In male mice, the cumulative disposition of the chemical in 2.5 and 25 mg/kg bw groups was similar to that in rats at the same doses. Compared to males, female mice excreted slightly less (approximately 77 % of the total dose) in urine while amounts excreted in faeces and remaining in tissues and the gastrointestinal tract were similar. Data for mice receiving 250 mg/kg bw oral dose was not reported due to acute toxicity.
Absorption of the lower doses was estimated to be at or near 100 % based on comparison of oral and i.v. data. The main metabolite in male rat urine was p-(N-acetyl-hydroxyamino) hippuric acid. Other metabolites identified were N,N-dimethyl-p-toluidine N-oxide and N-methyl-p-toluidine. Metabolites in mouse urine were not reported (NTP, 2012).
The chemical is classified as hazardous with hazard category ‘Acute Toxicity Category 3’ and hazard statement H301 (Toxic if swallowed) in the HCIS (Safe Work Australia). The reported median lethal doses (LD50) of 980–1650 mg/kg bw in rats and 139 mg/kg bw in mice support this classification.
Clinical signs of toxicity in rats included somnolence, respiratory depression, excessive blinking, piloerection and hunched posture (REACH; NTP, 2012; RTEC, 2012). Cyanosis due to methaemoglobin formation is the main cause of toxicity observed in humans (see Observations in humans section).
In a study performed in accordance with the Organisation for Economic Co-operation and Development (OECD) Test Guideline (TG) 401, Sprague Dawley (SD) rats (5/sex/dose) were orally treated (gavage) with single doses of 1250, 1800, or 2500 mg/kg bw of the chemical. Mortality occured in all rats receiving 2500 mg/kg bw, males receiving 1800 mg/kg bw and one male and one female from the 1250 mg/kg bw dose groups within 2-3 days of treatment. The main clinical signs were reduced activity, hunched posture and salivation. The reported LD50 was 1650 mg/kg bw (REACH; US EPA, 2009a; US EPA 2009b).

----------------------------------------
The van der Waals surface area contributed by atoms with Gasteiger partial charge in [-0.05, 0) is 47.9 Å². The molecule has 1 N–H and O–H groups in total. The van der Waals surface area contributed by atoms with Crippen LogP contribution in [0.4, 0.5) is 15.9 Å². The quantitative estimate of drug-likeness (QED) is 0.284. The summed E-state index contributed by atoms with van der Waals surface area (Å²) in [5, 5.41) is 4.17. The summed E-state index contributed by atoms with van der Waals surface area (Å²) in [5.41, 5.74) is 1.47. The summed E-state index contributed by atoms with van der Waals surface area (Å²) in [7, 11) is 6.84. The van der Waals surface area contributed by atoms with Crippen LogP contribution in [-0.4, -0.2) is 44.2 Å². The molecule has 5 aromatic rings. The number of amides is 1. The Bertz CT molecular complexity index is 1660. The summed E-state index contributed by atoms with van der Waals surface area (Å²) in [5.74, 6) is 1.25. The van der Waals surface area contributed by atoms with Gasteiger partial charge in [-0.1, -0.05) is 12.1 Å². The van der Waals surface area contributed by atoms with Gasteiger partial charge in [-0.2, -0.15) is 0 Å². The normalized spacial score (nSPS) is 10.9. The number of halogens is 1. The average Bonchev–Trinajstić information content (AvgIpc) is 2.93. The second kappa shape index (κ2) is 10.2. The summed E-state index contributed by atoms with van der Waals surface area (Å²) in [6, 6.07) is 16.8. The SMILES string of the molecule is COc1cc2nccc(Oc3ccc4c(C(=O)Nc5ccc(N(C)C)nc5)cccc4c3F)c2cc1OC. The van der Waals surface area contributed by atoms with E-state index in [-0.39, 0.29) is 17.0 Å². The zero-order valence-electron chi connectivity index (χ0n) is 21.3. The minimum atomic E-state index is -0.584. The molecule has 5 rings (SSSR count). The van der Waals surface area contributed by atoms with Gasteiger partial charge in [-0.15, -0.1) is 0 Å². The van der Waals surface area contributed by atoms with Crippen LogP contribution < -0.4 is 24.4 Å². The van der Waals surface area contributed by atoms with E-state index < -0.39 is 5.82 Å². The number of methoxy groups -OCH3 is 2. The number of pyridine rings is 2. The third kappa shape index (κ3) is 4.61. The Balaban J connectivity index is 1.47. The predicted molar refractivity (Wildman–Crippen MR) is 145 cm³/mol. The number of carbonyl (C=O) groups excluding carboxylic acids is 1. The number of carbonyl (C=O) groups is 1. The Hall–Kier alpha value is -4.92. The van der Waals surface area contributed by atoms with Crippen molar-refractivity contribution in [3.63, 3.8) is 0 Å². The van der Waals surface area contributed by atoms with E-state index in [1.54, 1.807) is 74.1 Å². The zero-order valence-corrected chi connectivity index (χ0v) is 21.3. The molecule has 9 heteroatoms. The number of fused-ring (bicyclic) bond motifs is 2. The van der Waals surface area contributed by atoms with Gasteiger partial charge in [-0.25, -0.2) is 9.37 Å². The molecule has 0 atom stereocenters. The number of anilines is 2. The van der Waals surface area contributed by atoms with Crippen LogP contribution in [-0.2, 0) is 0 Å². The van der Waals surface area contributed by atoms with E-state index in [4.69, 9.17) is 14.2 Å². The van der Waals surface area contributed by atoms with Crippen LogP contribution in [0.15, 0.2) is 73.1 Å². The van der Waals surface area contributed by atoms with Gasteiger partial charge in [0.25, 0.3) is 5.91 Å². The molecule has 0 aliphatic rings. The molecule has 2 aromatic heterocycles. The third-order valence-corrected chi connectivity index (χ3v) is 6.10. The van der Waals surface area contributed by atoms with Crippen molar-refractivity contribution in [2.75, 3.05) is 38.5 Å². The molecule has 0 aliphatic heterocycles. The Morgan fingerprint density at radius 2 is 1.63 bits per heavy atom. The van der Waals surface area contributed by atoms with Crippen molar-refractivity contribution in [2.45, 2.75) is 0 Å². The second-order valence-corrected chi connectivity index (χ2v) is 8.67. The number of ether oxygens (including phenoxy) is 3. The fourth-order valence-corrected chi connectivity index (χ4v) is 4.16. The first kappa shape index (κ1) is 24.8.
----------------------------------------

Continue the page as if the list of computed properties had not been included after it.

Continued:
Additionally, the following oral LD50 values have been reported for the chemical (no further study details available):
- 139 mg/kg bw in mice; and
- 980 mg/kg bw in rats (REACH; RTEC, 2012).
The chemical is classified as hazardous with the hazard category ‘Acute Toxicity Category 3’ and hazard statement “Toxic in contact with skin’ (H312) in the HCIS (Safe Work Australia).
The available experimental data (LD50 was >2000 mg/kg bw) do not support this classification. However, considering that humans may be more sensitive than animals to chemical causation of methaemoglobinaemia than rabbits (NRC, 2000) and absorption of the chemical through skin could be a source of exposure (HSBD), the existing hazard classification is appropriate.
In a study performed in accordance with OECD (TG) 402, New Zealand White (NZW) rabbits (5/sex/dose) were exposed to the chemical by the dermal route at 2000 mg/kg bw. The reported LD50 was >2000 mg/kg bw. No other data are available (REACH, EPA, 2009).
The chemical is classified as hazardous with the hazard category ‘Acute Toxicity Category 3’ and hazard statement “Toxic if inhaled (H331) in the HCIS (Safe Work Australia). The available data support this classification. The reported median lethal concentrations were (LC50) of 1.4–1.92 mg/L/4h (253 ppm) in rats (NTP, 1999; REACH, RTEC).
In an acute toxicity study, SD rats (5/sex/dose) were exposed to 0.30, 0.99, 1.73, or 5.27 mg/L of DMT in air for 4 h. Clinical signs in rats exposed to 1.73 mg/L included hypoactivity, a comatose/prostrate condition, dyspnoea or rapid respiration, and salivation. Nasal discharge and red material around the nose were observed in the 0.30 and 0.99 mg/L groups. Mottled lungs, red ovaries, and gas-filled gastrointestinal organs were observed in the rats exposed to 1.73 or 5.27 mg/L. The reported LC50 was 1.4 mg/L/4h (NTP, 1999).
In an acute toxicity study, SD rats (5/sex/dose) were exposed to 0.11, 1.85, 1.92, 1.97 or 2.32 mg/L of DMT in air for 1, 3, 5, 8 and 15 days, 4h/day. Clinical signs in rats exposed to 2.32 mg/L included ataxia and tremor (time not specified). The reported LC50 was 1.92 m/L/4h (REACH).
Observation in humans
Cases of children ingesting acrylic nail solution containing the chemical DMT have been reported (Potter et al., 1988; Kao et al., 1997).